How (And Where) To Watch The Spectacular Geminid Meteor Shower — Tonight!

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geminid meteor shower

It's going to be one of the most spectacular sites this year.

It's the holiday season and one of the best perks of that is the beautiful lights to celebrate the joyous occasions. They are all around strung up on people's houses and businesses.

But on December 13th, there will be one of the biggest light shows of all, right in the sky: the Geminid meteor shower.

You may have heard of the Geminid meteor shower, but if not, you are in for a treat. It's known as one of the best and most magnificent showers of the year. It's also said to be even better than the Perseids of August, another spectacular shower (uh oh, some meteor competitiveness?). And this year is supposed to be the grandest of them all. What a nice way to end such a confusing and crazy twelve months. 


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The way meteor showers come about is very interesting. Comets are the main cause of these showers. With comets being the initial basis of meteor showers, a lot of dust grains accumulate and burn up as they reach our atmosphere. The Geminids specifically are associated with an asteroid called the 3200 Phaethon. It's a rock comet, according to some researchers.

If you (like me) are gonna go brag about all this info to your friends to sound smart, you might want to learn a little more about the shower.

Phaethon 3200 wasn't actually discovered until 1983. The Geminids meteor shower was recorded much earlier in the 1860s. When Phaethon 3200 gets close to the sun, it sheds its material and is heated to about 1,300 degrees Fahrenheit. Damn, that's hot!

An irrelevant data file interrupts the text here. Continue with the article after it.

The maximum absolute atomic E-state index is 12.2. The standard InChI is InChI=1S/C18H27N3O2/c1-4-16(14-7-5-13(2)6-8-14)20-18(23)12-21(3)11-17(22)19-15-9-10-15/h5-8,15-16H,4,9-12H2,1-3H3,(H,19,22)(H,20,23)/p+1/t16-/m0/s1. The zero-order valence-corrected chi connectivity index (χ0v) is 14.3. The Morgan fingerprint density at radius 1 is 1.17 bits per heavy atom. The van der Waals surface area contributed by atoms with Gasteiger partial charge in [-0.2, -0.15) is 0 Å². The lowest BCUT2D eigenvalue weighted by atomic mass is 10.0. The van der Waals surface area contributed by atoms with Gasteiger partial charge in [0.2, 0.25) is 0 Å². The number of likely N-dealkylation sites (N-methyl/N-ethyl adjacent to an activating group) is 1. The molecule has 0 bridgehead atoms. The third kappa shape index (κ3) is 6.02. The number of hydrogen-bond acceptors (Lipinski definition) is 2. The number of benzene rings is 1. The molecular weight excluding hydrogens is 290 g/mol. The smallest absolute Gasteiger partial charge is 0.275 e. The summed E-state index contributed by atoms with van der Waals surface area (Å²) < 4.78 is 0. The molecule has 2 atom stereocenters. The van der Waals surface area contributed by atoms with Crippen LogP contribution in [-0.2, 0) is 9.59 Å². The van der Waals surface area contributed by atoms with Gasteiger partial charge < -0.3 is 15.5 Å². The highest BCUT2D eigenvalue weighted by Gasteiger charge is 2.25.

Constellations are beautiful to look at but they aren't just there for show. They serve as inspiration for scientific happenings. This meteor shower, in particular, was named after the constellation Gemini because the meteors mainly seem to be coming from there. 

But if you are a constellation aficionado, don't focus mainly on the Gemini constellation. The best way to view the shower is simply by looking up. The night sky will be the best canvas to see this on. 


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The best part about all of this is that it can be seen anywhere in the world. You can be in California and text your friend in Barcelona, and then Snapchat your friend in Orlando while videochatting with your pal in Tokyo to talk about what each of you saw. 

The perfect time to view this shower will be between 7:30 PM on December 13th until the early morning of December 14th. Most likely, the meteors will be the most visible between midnight and 4 AM on the 14th. 

And get excited! NASA says the shower this year will surely be one not to miss. If you're in a city, try to get outside of it to make sure the city lights do not get in the way. If that's not an option for you, don't sweat it! The viewing this year is supposed to be extremely clear so you are likely to still catch glimpses. 

However, if you are in a chilly or cold environment and want to see it with a pair of fuzzy slippers and a cup of hot cocoa, you are in luck! You can also watch the shower online. 

NASA will be streaming the shower from its Marshall Space Flight Center beginning at sunset from Huntsville, Alabama. Also, the Virtual Telescope Project 2.0 will be showing the shower through its remotely controlled robotic telescope. 

So gather up all your family, friends and neighbors and get ready to see one of the brightest and best meteor showers of your life! 


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Molly Given is a writer and lover of all things to do with mystery and magic in life. When she's not writing her fingers off she can be found planning her next adventure in a new part of the world.

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